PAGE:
Considering a credit card is reasonable but that is a question to ask the CPA right away. Hourly rates vary considerably and CPAs sometimes have other billing arrangement such as a flat amount for the job. The best approach is to meet with the CPA to discuss the nature of the work as well as alternative billing arrangements. Don’t hesitate to ask about the credit card. You should also ask for an estimate of the cost or an estimate range.
From : Kenya Smartt
Location : Cedar Hill , TX
Question :
I have recently started a small photgraphy business. I don't have a studio or anything, I only provide on-location photo sessions and portrait orders. I have no employees, it is only me. I have been told by a tax consultant that I do not have to pay taxes because my business does not make enough money and this does not sound correct to me. Is this true? If not, which taxes am I responsible for paying?

Reply :
If you are a sole-proprietor, you should file Schedule C with your Form 1040. Depending on the amount of your total income and expenses, you may or may not have to pay income and/or self-employment taxes. However, we recommend that you report all of your income and deductions regardless. Unfortunately, you can only deduct your expenses to the extent that you have income. These are referred to as the “hobby loss” rules. However, there are exceptions if you make money in 3 of 5 consecutive years and/or you can prove that you are engaged in the activity for profit. You may also want to check whether there are any state or local sales or excise taxes assessed on the gross proceeds of your business.
From : Spud
Location : Gautier , Ms
Question :
I"am a paint contractor,what can I deduct this yr.

Reply :
Keep good records of all your income (including any payments that were made to you in cash), as well as all expenses you paid associated with your business. If you are operating as a sole proprietorship, you will file Schedule C with your individual income tax return. You may also be required to file Schedule SE to assess and pay social security taxes on your business income. Several other forms may be needed as well (Form 4562, etc.). Many of your expenses that are related to the operations will be deductible, including paint and other supplies used in your operations. If you purchased any equipment, Section 179 might permit you to claim a full deduction for the cost of the equipment this year, rather than depreciating it and spreading the deduction over several years.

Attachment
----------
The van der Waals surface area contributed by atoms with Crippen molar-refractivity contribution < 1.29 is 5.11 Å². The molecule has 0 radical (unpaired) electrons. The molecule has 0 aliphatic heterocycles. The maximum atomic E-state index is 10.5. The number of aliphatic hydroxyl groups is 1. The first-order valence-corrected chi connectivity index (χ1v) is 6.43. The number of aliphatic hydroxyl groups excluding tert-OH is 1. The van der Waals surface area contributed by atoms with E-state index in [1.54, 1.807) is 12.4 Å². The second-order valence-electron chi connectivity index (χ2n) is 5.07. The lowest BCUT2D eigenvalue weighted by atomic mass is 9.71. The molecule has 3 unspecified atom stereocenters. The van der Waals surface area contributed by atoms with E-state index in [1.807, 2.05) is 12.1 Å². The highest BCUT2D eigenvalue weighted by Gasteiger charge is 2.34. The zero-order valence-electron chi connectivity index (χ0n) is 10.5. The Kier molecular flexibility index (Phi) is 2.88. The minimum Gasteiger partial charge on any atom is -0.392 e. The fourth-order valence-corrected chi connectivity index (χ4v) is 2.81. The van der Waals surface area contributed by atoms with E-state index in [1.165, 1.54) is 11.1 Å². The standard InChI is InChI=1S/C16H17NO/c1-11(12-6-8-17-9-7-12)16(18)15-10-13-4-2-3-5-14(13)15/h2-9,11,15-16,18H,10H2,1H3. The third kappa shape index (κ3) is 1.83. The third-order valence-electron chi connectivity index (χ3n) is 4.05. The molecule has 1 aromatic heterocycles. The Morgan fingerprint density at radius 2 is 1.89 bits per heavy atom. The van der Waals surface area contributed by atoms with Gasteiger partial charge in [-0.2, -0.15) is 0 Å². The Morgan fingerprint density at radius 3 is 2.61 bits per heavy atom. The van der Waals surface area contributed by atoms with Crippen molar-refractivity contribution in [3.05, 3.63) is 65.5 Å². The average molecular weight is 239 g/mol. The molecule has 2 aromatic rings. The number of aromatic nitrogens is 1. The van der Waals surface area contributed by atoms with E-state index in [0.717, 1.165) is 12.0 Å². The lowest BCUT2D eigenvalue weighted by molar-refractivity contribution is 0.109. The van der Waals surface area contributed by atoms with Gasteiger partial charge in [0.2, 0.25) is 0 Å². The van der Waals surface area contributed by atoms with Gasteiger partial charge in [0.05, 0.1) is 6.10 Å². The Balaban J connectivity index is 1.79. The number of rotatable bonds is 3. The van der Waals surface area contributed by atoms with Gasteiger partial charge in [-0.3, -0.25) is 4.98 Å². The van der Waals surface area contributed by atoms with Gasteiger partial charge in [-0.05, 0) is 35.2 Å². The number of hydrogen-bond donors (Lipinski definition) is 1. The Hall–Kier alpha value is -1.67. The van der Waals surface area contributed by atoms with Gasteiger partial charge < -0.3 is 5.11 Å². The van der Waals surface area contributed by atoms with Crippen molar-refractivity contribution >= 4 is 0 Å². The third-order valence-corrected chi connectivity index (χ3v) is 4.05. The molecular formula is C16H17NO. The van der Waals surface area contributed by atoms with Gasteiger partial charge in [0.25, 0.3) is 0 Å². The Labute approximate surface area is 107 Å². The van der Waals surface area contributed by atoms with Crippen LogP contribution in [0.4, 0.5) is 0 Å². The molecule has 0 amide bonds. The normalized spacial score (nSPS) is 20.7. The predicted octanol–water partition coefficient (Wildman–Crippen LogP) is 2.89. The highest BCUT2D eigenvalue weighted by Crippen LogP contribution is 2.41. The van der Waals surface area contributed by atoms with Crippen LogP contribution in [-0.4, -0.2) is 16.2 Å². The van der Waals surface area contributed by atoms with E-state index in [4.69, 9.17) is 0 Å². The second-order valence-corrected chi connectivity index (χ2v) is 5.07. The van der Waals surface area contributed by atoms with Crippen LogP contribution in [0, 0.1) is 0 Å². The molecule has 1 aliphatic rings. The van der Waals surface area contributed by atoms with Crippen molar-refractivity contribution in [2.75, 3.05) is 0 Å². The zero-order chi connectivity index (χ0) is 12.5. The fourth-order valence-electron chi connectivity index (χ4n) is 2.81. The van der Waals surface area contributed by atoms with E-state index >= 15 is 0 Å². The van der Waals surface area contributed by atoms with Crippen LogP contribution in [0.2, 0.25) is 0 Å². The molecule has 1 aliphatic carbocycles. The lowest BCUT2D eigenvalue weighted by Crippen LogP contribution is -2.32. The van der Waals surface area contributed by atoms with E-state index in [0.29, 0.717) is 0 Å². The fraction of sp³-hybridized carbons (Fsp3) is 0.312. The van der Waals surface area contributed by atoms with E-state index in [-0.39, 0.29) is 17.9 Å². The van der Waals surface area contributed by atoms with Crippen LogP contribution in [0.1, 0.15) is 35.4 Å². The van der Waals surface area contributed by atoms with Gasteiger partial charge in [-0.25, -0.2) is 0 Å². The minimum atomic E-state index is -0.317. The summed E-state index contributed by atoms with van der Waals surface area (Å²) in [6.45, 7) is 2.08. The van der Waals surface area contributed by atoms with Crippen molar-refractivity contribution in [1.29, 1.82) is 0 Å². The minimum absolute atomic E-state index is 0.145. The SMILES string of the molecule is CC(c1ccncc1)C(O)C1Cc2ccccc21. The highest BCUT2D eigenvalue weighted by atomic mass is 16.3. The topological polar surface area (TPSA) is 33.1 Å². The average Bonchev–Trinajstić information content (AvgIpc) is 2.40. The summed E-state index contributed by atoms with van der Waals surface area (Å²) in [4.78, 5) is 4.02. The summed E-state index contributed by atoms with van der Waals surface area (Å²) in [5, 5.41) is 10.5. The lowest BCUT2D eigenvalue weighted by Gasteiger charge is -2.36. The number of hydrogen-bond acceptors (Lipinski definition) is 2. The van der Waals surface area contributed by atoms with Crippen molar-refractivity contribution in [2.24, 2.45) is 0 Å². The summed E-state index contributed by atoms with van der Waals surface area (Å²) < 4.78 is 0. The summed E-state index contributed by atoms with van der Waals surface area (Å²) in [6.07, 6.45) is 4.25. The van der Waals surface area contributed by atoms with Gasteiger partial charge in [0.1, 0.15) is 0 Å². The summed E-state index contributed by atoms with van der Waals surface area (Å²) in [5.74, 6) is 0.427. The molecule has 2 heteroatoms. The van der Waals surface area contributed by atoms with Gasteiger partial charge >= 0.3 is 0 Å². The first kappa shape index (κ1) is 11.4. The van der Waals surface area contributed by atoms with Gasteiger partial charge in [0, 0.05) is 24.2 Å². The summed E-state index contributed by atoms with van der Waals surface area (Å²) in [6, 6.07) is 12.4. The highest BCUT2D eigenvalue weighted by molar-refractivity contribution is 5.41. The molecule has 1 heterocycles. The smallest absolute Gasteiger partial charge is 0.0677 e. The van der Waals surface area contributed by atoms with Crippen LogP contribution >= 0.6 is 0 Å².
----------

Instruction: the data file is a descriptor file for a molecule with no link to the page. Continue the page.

From : Nancy Scott-Noennig
Location : Berkeley , CA
Question :
I started a small business, selling my hand-crafted items, this year. I rented a work space in February, but I didn't actually get my seller's permit, business license, etc., until November. Can I deduct my rent expenses back to February?

Reply :
Business start-up costs are the expenses you incur before you actually begin business operations. Your business start-up costs will depend on the type of business you are starting. They may include costs for advertising, travel, surveys, training and even renting a work space. These costs are generally capital expenses. You can elect to deduct up to $5,000 of business start-up costs and $5,000 of organizational costs paid or incurred. The $5,000 deduction is reduced by the amount your total start-up or organizational costs exceed $50,000. Any remaining cost must be amortized. It is possible that you will only be permitted to deduct your expenses to the extent that you have income. These are referred to as the “hobby loss” rules. However, there are exceptions if you make money in 3 of 5 consecutive years and/or you can prove that you are engaged in the activity for profit. Unfortunately, I do not have sufficient information about your business to make this determination.
From : Greg Faulkner
Location : Sugar Hill , Ga.
Question :
I would like to obtain assistance with preparation with some incorrect filed taxes. I can be reached via 678-765-2703 or cell 678-200-7403. My email: gfaulk12003@yahoo.com

Reply :